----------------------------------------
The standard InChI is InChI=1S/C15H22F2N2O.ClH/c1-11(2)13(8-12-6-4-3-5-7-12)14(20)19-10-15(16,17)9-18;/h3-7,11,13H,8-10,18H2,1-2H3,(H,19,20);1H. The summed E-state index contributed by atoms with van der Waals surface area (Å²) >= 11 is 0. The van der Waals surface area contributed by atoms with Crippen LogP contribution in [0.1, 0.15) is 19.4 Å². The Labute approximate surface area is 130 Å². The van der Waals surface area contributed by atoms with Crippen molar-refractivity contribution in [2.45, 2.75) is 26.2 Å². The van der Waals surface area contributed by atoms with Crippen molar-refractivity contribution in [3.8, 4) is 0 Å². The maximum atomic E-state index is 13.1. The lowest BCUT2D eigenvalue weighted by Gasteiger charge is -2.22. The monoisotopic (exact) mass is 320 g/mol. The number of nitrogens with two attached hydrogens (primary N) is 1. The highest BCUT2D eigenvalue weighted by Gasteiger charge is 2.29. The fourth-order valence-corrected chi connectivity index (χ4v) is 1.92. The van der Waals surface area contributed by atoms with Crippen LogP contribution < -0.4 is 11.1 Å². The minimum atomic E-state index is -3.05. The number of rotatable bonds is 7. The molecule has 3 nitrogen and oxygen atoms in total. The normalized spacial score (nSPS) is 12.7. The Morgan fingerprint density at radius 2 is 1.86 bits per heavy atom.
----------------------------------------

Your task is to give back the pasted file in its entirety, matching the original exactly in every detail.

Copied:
The standard InChI is InChI=1S/C15H22F2N2O.ClH/c1-11(2)13(8-12-6-4-3-5-7-12)14(20)19-10-15(16,17)9-18;/h3-7,11,13H,8-10,18H2,1-2H3,(H,19,20);1H. The summed E-state index contributed by atoms with van der Waals surface area (Å²) >= 11 is 0. The van der Waals surface area contributed by atoms with Crippen LogP contribution in [0.1, 0.15) is 19.4 Å². The Labute approximate surface area is 130 Å². The van der Waals surface area contributed by atoms with Crippen molar-refractivity contribution in [2.45, 2.75) is 26.2 Å². The van der Waals surface area contributed by atoms with Crippen molar-refractivity contribution in [3.8, 4) is 0 Å². The maximum atomic E-state index is 13.1. The lowest BCUT2D eigenvalue weighted by Gasteiger charge is -2.22. The monoisotopic (exact) mass is 320 g/mol. The number of nitrogens with two attached hydrogens (primary N) is 1. The highest BCUT2D eigenvalue weighted by Gasteiger charge is 2.29. The fourth-order valence-corrected chi connectivity index (χ4v) is 1.92. The van der Waals surface area contributed by atoms with Crippen LogP contribution < -0.4 is 11.1 Å². The minimum atomic E-state index is -3.05. The number of rotatable bonds is 7. The molecule has 3 nitrogen and oxygen atoms in total. The normalized spacial score (nSPS) is 12.7. The Morgan fingerprint density at radius 2 is 1.86 bits per heavy atom.